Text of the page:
The loops are fine, but have made the code much more bloated than needed. You can do that with mapreduce or simply using an iterator as the argument of the sum, i. e. Something like sum( exp(x) for x in y ).

That’s why nobody provides a better version… To cumbersome to actually run an example.

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Using my knowledge of the problem domain, I could generate more or less the same input data. Running in 9 ms, I bet the following Julia version beats all the versions published in that blog post. In my own experience, properly written Julia code matches best of the industry compilers (ifort) and even beats them at many times.

function apply_filter_jl(E, wx)
    Xest = 0.0 + 0.0im
    for j = 1:size(E,2)
        @simd for i = 1:size(E,1)
            Xest += E[i,j] * wx[i,j]'
        end
    end
    return Xest
end

@views @fastmath function cma_jl(E, wxy, mu, R, os)
    L, pols = size(E)
    ntaps = size(wxy,1)
    N = Int( floor( (L/os/ntaps-1)*ntaps ) )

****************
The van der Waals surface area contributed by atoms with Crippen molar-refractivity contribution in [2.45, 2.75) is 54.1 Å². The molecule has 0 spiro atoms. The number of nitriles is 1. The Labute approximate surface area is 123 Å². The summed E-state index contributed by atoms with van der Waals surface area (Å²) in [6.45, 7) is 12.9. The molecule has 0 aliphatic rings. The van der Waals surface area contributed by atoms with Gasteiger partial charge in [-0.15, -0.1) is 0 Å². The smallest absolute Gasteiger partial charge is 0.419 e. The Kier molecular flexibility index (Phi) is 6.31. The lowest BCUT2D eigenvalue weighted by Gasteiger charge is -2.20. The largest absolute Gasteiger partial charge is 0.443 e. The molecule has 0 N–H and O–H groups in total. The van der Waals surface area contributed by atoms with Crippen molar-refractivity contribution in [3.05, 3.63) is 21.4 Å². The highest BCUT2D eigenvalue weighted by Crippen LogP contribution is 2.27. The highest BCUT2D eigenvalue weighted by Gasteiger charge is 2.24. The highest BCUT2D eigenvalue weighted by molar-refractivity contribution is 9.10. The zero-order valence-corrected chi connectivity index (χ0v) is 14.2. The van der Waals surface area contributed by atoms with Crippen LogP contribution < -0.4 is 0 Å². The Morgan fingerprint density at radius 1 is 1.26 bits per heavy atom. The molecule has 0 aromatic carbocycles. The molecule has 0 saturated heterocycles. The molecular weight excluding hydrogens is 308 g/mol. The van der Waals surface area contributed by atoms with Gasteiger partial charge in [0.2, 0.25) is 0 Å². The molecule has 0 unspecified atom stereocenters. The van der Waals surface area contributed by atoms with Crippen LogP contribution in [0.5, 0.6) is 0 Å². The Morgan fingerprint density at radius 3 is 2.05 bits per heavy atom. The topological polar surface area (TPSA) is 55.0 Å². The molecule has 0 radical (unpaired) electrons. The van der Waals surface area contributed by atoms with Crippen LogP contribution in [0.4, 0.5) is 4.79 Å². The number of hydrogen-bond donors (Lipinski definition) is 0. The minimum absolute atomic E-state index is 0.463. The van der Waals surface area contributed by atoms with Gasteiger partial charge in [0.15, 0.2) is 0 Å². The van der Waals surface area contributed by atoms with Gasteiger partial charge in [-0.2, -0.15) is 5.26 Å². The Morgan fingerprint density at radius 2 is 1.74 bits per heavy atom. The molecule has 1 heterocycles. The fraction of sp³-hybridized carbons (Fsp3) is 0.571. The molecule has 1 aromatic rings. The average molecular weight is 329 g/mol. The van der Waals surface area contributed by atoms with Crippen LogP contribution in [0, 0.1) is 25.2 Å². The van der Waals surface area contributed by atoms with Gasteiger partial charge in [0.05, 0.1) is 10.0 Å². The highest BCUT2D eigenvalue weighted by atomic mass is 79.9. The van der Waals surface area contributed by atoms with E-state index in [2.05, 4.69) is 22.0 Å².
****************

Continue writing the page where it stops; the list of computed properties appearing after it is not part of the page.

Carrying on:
err = Matrix{ComplexF64}(undef, L, pols)
    for k = 1:pols
        for i = 1:N
            X = E[i*os-1:i*os+ntaps-2, :]
            Xest = apply_filter_jl(X, wxy[:,:, k])
            err[i,k] = (R-abs2(Xest)) * Xest
            wxy[:,:,k] .+= mu .* err[i,k]' .* X 
        end  
    end
    return err, wxy
end

L = 10^5  # number of symbols
SNR = 10
sig = 1/sqrt(2).*rand((1+1im, 1-1im, -1-1im, -1+1im), L, 2)
sigPower = sum(abs2, sig) / L
noisePower = sigPower / SNR
noise = sqrt(noisePower) .* randn(ComplexF64, L, 2)
s4 = sig .+ noise

wxy0 = zeros(ComplexF64,21,2,2)
wxy0[22÷2, 1, 1] = 1
wxy0[22÷2, 2, 2] = 1
wxyin = copy(wxy0)

@btime cma_jl($s4, $wxyin, 1e-3, 1, 2)
  # 9.942 ms (2 allocations: 3.05 MiB)
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Isn’t apply_filter just dot, with the arguments reversed?

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I think, yes, but I’m not sure how this can help improve the performance.

It’s barely faster for me. But I meant mostly for clarity & compactness. Writing and carefully optimising loops when there’s a fast standard function which does exactly this seems like a practice to be discouraged.

In fact, can’t you skip the k loop entirely, and write something like:

    mat_wxy = reshape(wxy, :, size(wxy, 3))
    for i = 1:N
        vec_X = vec(E[i*os-1:i*os+ntaps-2, :])
        Xest_k = mat_wxy' * vec_X

I guess that won’t be so fast, since vec_X is a reshaped view. But if E had its dimensions permuted, then it would be.

How fast were the blog’s variants, on the same computer, BTW?

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I hope you stay sane given that more beginners are trying out Julia every day :upside_down_face: